Thursday, 14 January 2016

Working, boss ...

Well, despite my best intentions, I am once again in full-time, if necessarily short-term, employment! Necessarily short-term because on May 19 we are flying to the UK for our next season on nb Waka Huia.

I am doing a project management assignment which is based on the West Coast of the South Island - a beautiful part of the country, but quite different from the probably better known Queenstown,  and Doubtful and Milford Sounds. In fact the West Coast is quite similar to the northern parts of Taranaki - same geological features, same flora - just a lot more isolated and travel in by air is more frequently affected by weather. It's the Southern Alps which stop the water-laden westerly wind and cause the rain to fall on the seaward side of them that in turn create a micro climate of high rainfall, lush bush growth, and quite changeable weather. But by heck, it is very beautiful in a rugged kind of way.

My new project is managing the remediation of a former gold mining site - it was state of the art in gold mining terms at the time it was active back in the 1930s to 50s, but not so clever on keeping the ecology of the site in good shape. The West Coast was a huge mining area - coal, gold - and a huge number of NZers can claim a forebear who was involved in gold mining - indeed David can, as his great great grandfather came out from Scotland as a 16 year old, walked down from Auckland, crossed Cook Strait and walked to the West Coast to mine for gold, and then walked (I am unsure by what route) to Dunedin and then up to Akaroa where he took on two 40 acre blocks at Wainui. The loveliest part of this story is that the young woman he'd been forcibly parted from at 16 (the catholic/protestant divide) had waited for him and he sent for her - she arrived with her now widowed father and they founded the family here in NZ.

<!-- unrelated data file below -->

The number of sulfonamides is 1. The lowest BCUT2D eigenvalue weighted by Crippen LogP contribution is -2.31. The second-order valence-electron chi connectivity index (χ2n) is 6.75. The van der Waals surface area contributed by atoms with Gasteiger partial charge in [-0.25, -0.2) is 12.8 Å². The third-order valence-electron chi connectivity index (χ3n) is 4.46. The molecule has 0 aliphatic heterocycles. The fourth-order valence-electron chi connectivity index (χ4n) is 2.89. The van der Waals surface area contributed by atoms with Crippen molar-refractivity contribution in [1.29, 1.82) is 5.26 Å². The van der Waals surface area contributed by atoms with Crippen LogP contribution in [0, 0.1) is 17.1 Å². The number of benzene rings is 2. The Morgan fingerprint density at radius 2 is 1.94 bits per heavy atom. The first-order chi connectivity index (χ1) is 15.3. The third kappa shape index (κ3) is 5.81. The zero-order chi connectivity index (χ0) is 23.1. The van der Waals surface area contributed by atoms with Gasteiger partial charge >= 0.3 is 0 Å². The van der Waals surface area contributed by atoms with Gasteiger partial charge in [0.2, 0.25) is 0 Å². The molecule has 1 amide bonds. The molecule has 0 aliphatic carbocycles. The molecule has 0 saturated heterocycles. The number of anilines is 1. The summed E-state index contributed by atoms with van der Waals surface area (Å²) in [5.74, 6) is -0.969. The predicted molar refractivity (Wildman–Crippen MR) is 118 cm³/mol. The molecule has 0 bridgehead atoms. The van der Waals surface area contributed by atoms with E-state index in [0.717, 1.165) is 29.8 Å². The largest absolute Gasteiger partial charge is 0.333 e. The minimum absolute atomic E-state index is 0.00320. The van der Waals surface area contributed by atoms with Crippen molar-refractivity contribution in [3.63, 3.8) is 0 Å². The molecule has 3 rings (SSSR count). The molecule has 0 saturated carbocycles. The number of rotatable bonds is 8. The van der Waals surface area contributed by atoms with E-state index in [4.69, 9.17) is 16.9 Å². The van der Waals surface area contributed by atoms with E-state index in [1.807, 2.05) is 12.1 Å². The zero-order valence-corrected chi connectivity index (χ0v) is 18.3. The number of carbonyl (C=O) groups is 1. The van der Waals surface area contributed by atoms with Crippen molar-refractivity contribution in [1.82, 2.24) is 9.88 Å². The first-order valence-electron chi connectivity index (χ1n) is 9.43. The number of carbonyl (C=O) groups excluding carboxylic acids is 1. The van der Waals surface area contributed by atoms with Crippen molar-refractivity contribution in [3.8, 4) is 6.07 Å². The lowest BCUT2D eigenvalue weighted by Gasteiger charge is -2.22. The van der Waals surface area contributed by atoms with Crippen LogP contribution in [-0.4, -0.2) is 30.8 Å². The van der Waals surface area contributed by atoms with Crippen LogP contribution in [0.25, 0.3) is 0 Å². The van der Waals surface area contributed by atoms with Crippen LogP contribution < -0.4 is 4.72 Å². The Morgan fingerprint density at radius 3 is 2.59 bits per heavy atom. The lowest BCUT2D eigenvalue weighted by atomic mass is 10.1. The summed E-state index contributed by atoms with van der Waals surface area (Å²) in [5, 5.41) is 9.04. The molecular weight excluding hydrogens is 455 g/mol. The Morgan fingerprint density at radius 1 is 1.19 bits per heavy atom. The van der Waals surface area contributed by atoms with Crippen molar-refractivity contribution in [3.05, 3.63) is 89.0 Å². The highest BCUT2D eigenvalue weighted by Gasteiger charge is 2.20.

So here I am in Hokitika, and will be here regularly until we head off to the UK. I will be working partly here and partly at home and my role is to keep the project on track time-wise and budget-wise. There is a whole range of extremely competent engineers, scientists and Dept of Conservation rangers who certainly don't need more expertise in their fields, but my job is to make sure the job gets done through them, using their expertise while taking the extraneous project management/reporting to governance stuff off their shoulders.

This morning I was picked up at 6am and driven up to the site of the goldmine. Health and safety is understandably a big deal here so I was equipped with all the PPE (personal protective equipment): helmet with ear-muffs, safety glasses, steel capped boots (I bought my own as I probably have the smallest pair of feet down here), full length trousers and long sleeved top, plus a little survival kit with water, food, wet wipes.


On site wearing the helmet and earmuffs, my new steel-capped boots (very Village People) and colleague Cameron's high-vis vest. I tried not to make dents in the front of it ...
The drive out to the mine was quite long and through beautiful countryside and on the way we passed the turn off to Reefton.
This one is for Gary.

On the way back I had to have a photo taken at Melita's former home town ...

The mine site was pretty interesting and the most amazing views can be seen from it. DOC already has a few information boards in place and seeing old photos of men having their lunch 800 metres underground and others going underground in the man-cage was just a bit spooky to me! There was some drilling going on today checking for groundwater and some water sampling from nearby streams was due to take place - it's all very carefully done with GPS readings at sample sites. All of the data that has been and is being collected is being plotted on a big map and will be used to inform decision making on how the site will be remediated.